2h 38m, ‘UA’ Certified.
What Is the Film About?
Sethupathi (Nepolean) is a local don with a son Sulthan (Karthi). Mansoor (lal) is his right-hand man. They have a hundred henchmen staying together as a family.
Alternatively, Velagapadu village is rich in iron ore. A businessman who wants to own the land gives the task to Jayadev (KGF Ram), a ruthless criminal who warns to kills anyone who does farming.
The village people come to Sethupathy and request him to kill Jayadev, offering him a bounty from whatever they have. Sathupathi promises to fulfil their request. How Sulthan reluctantly is involved in the issue and later champions it and fights for the village is what the movie is all about?
How Is Karthi’s Performance?
Karthi is sincere and terrific like he is in every film. He gives an earnest performance as Sulthan that offers him to showcase various emotional turns and also do a lot of action.
The actor’s range, without going overboard anywhere, can be seen in the subtle transformation of the character. It goes from a city-bred guy to a hardened and strong-willed leader of the group. Karthi portrays it neatly. The emotional scenes are always his trump card, and he does well in them.
Direction by Bakkiyaraj Kannan ?
Bakkiyaraj Kannan directs Sulthan. To put things in simpler terms, Sulthan is Godfather meets Seven Samurai. It is no doubt an exciting idea, but bringing those two iconic storylines together is where the problem also lies.
The film is two narratives merged into one from the start. The gangster, father track with an ode to Godfather, is a so in the face. It is, however, tweaked a little bit to bring freshness, which is not all that remarkable. But, it nonetheless keeps the narrative moving.
The twist in the tale, and also the core drama is centred on The Seven Samurai kind of setting. Sulthan, along with his hundred brothers, come to the village to save them. The director cleverly weaves comedy and drama into the narrative using this track.
The problem that comes here is the shift in the tone. There is unevenness in the proceedings. Some high scenes are followed by mundane and boring stuff. Still, one doesn’t mind it in the first half. Everything leads to a terrific interval raising the expectation on the second half.
The second half is much more even but is weaker on the conflict and story front. The extension of the farming angle and the thread involving the heroine only add to the length with their predictableness. The threats are also not on par as it was built in the first half.
Again some emotional scenes and action blocks hold the narrative together amidst the boring and falling graph. The only thing consistent throughout is the unevenness of the proceedings.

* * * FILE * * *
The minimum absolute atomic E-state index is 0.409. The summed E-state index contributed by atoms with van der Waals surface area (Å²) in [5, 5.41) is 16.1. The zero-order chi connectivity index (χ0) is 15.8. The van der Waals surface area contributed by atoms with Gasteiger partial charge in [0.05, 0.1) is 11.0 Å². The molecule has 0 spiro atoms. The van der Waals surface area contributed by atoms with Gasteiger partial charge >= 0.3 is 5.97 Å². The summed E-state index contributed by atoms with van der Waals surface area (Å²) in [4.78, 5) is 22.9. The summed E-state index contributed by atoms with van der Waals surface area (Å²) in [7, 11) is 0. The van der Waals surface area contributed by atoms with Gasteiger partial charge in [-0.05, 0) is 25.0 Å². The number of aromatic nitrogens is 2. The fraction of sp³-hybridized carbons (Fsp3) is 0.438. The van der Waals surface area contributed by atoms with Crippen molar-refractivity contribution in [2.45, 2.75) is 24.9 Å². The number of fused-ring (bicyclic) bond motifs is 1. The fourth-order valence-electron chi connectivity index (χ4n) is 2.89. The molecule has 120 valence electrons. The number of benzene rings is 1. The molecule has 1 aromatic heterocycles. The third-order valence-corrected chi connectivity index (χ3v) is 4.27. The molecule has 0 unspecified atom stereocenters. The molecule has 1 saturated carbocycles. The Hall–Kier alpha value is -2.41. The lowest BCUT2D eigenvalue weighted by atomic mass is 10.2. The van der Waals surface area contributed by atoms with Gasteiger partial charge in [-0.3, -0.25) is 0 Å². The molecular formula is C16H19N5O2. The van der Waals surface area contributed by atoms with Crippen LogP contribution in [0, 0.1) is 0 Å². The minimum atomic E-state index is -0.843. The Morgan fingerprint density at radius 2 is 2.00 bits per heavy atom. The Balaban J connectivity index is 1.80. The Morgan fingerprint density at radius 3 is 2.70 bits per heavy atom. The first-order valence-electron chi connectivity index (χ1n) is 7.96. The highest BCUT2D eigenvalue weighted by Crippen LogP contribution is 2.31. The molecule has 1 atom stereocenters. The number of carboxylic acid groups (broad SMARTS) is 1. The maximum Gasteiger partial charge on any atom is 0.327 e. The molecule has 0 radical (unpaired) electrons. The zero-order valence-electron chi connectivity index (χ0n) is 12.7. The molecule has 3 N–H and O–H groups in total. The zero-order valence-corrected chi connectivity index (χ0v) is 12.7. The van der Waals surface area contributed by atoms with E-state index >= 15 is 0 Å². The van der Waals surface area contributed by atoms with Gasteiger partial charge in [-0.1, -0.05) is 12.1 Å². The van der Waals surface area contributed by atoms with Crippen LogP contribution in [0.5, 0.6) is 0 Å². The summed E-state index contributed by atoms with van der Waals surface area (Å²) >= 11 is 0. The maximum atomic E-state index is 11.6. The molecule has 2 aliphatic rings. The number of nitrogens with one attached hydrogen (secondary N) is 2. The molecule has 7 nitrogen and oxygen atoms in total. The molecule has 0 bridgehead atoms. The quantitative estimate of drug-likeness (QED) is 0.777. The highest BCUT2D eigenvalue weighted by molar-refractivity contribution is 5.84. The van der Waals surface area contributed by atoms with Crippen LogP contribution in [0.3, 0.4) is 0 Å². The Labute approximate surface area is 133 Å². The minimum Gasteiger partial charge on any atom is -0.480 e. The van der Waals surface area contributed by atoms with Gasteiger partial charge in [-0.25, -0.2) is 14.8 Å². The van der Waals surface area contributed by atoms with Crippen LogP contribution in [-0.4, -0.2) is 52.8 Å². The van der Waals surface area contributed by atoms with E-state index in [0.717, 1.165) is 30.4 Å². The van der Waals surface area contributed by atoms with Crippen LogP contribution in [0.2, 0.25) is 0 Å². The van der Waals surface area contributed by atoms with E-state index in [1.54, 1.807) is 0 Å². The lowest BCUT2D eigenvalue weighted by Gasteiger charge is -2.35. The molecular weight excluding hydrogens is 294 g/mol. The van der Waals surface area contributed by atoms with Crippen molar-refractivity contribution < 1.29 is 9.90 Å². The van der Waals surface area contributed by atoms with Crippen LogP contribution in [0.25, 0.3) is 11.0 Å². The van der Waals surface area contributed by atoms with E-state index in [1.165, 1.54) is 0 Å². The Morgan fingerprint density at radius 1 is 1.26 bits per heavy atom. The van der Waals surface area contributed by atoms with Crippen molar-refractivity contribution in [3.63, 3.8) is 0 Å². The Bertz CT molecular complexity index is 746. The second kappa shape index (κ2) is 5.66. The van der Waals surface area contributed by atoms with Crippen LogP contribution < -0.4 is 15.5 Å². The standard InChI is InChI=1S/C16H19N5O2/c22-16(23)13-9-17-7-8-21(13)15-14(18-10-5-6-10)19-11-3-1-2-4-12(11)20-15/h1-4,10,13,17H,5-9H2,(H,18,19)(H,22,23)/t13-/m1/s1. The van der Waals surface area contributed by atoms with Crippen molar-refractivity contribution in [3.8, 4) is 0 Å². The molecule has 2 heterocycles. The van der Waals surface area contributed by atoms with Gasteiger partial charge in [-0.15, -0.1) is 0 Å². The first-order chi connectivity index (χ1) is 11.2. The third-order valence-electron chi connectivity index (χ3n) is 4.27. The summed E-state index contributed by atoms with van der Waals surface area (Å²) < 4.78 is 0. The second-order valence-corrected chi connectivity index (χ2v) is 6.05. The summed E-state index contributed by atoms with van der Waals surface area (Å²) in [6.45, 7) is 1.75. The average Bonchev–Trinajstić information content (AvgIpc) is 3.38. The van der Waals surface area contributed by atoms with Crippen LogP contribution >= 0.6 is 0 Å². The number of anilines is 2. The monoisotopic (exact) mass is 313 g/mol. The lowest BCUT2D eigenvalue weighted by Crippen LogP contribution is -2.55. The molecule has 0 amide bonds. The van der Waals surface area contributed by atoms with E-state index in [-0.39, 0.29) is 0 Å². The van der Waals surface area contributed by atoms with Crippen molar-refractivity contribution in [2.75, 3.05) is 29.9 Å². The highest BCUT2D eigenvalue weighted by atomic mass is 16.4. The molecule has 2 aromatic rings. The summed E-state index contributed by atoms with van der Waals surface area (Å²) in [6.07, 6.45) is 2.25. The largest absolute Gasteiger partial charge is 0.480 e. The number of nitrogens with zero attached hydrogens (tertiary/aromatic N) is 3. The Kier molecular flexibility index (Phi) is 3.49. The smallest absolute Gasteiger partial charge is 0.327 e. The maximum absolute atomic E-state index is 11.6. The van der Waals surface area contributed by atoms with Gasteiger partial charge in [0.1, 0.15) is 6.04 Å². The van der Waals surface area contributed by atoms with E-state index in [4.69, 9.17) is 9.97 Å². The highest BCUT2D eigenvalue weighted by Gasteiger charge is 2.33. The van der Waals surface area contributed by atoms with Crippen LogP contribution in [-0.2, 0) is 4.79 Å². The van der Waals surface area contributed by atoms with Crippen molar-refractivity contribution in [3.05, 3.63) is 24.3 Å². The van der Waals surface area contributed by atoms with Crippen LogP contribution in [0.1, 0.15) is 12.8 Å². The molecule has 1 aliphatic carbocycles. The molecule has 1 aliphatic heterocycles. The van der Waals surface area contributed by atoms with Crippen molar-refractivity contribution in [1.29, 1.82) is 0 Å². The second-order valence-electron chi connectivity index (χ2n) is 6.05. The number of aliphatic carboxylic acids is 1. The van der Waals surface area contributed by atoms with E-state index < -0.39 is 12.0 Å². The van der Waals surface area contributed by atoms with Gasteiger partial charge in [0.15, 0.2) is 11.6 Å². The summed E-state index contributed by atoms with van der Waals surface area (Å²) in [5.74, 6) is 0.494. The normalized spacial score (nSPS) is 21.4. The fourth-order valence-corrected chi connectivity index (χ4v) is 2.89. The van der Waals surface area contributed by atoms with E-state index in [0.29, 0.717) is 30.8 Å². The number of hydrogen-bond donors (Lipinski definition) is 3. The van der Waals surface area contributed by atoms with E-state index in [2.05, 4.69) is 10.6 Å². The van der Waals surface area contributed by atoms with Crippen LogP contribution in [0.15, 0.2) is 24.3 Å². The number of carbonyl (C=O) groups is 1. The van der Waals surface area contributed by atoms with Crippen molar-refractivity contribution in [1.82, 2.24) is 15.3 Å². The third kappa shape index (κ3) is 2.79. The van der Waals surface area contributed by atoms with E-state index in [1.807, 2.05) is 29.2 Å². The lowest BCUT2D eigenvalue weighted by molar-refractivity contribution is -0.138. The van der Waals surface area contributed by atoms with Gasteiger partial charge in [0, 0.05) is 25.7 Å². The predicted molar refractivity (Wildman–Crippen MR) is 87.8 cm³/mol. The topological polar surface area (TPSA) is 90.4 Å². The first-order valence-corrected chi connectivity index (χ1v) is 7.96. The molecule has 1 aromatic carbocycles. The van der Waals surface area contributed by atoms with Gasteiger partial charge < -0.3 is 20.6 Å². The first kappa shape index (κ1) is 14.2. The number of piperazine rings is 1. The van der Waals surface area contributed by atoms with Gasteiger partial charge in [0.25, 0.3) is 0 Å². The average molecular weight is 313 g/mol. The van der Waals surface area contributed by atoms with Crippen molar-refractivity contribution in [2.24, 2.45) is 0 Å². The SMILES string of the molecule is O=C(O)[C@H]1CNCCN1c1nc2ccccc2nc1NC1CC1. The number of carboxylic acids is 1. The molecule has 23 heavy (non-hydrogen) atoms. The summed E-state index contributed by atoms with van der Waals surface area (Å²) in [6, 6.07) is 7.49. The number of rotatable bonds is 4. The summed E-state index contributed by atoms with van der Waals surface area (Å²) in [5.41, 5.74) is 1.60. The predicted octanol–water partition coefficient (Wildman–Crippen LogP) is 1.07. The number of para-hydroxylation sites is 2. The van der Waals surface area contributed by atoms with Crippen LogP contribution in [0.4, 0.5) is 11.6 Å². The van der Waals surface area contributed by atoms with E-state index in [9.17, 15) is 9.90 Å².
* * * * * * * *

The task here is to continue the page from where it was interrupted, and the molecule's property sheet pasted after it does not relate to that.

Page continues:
The excellent background score elevates the climax. The action is also conceived well.
Overall, Sulthan is a popcorn mass entertainer which gets it’s mass moments right. However, it lacks a smooth narrative and a solid opponent to root for the hero’s cause. It ends up as a strictly average fare that is meant only for mass movie lovers.
Rashmika and Others?
Rashmika Mandanna, who has been seen in urban roles, appears as a village belle in Sulthan. She is not weak and doesn’t fall for the hero. In that sense, it works well initially, but as the narrative progresses, it is relegated to the backseat. Rashmika has done decently.
Lal plays a crucial role and is superb in it. He is the backbone of the hero and does that part with ease and authority. The entire gang of goons is selected well for the respective roles. Three actors among them stand out due to their characterisations. Yogi Babu’s comedy is on expected lines. KGF fame Ram is wasted after an excellent build-up. The rest of the actors, Hareesh Peradi. Nawab Shah etc., look good but aren’t utilised.
Music and Other Departments?
The music by Vivek Mervin is alright. The little appeal is ruined in the dubbing. The background score by Yuvan Shankar Raja is sensational. It is what stays in our mind even coming out of the cinema. Many ordinary-looking scenes are elevated due to the excellent re-recording by Yuvan Shankar Raja.
The cinematography by Sathyan Sooryan is good. The action scenes are well lit and shot. The editing by Ruben could have been better. The narrative lacks smoothness. The writing is okay.
A couple Of Fights
Involving the villains into the narrative earlier and in an impactful way in the second half would have been better to some extent.
Did I Enjoy It?
Yes, in Parts
Will You Recommend It?
Yes, But With Reservations
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